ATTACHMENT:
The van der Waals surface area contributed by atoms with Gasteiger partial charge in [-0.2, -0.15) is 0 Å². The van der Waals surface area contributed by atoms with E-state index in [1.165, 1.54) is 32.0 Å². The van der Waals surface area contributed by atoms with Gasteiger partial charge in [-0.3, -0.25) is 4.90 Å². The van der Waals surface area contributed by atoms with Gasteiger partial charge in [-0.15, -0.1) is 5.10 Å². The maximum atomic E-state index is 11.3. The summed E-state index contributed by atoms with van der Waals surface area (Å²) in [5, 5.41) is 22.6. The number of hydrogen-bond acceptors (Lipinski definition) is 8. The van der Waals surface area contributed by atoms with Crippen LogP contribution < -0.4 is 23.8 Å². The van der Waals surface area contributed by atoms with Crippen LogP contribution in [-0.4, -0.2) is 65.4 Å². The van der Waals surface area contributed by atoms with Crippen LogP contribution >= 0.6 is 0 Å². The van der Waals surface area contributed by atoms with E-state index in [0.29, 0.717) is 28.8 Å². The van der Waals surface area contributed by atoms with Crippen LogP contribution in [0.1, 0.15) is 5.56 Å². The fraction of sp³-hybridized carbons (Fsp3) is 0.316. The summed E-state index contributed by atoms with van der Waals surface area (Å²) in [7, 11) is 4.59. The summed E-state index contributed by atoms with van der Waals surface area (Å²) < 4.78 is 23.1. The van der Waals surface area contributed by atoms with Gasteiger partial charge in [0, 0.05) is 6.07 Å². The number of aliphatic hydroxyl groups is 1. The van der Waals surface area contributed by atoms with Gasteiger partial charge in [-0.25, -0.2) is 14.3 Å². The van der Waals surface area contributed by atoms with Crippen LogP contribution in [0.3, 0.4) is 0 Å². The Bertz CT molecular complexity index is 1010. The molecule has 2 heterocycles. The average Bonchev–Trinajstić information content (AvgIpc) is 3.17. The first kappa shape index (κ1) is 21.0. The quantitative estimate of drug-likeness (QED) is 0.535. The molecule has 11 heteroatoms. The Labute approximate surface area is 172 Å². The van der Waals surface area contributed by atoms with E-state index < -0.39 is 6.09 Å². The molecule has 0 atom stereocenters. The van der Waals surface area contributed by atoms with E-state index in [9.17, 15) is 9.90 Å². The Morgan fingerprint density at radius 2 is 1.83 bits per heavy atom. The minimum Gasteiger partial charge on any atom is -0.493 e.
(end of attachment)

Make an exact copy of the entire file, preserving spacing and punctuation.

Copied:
The van der Waals surface area contributed by atoms with Gasteiger partial charge in [-0.2, -0.15) is 0 Å². The van der Waals surface area contributed by atoms with E-state index in [1.165, 1.54) is 32.0 Å². The van der Waals surface area contributed by atoms with Gasteiger partial charge in [-0.3, -0.25) is 4.90 Å². The van der Waals surface area contributed by atoms with Gasteiger partial charge in [-0.15, -0.1) is 5.10 Å². The maximum atomic E-state index is 11.3. The summed E-state index contributed by atoms with van der Waals surface area (Å²) in [5, 5.41) is 22.6. The number of hydrogen-bond acceptors (Lipinski definition) is 8. The van der Waals surface area contributed by atoms with Crippen LogP contribution < -0.4 is 23.8 Å². The van der Waals surface area contributed by atoms with Crippen LogP contribution in [-0.4, -0.2) is 65.4 Å². The van der Waals surface area contributed by atoms with Crippen LogP contribution >= 0.6 is 0 Å². The van der Waals surface area contributed by atoms with E-state index in [0.29, 0.717) is 28.8 Å². The van der Waals surface area contributed by atoms with Crippen LogP contribution in [0.1, 0.15) is 5.56 Å². The fraction of sp³-hybridized carbons (Fsp3) is 0.316. The summed E-state index contributed by atoms with van der Waals surface area (Å²) in [7, 11) is 4.59. The summed E-state index contributed by atoms with van der Waals surface area (Å²) < 4.78 is 23.1. The van der Waals surface area contributed by atoms with Gasteiger partial charge in [0, 0.05) is 6.07 Å². The number of aliphatic hydroxyl groups is 1. The van der Waals surface area contributed by atoms with Gasteiger partial charge in [-0.25, -0.2) is 14.3 Å². The van der Waals surface area contributed by atoms with Crippen LogP contribution in [0.3, 0.4) is 0 Å². The Bertz CT molecular complexity index is 1010. The molecule has 2 heterocycles. The average Bonchev–Trinajstić information content (AvgIpc) is 3.17. The first kappa shape index (κ1) is 21.0. The quantitative estimate of drug-likeness (QED) is 0.535. The molecule has 11 heteroatoms. The Labute approximate surface area is 172 Å². The van der Waals surface area contributed by atoms with E-state index < -0.39 is 6.09 Å². The molecule has 0 atom stereocenters. The van der Waals surface area contributed by atoms with E-state index in [9.17, 15) is 9.90 Å². The Morgan fingerprint density at radius 2 is 1.83 bits per heavy atom. The minimum Gasteiger partial charge on any atom is -0.493 e.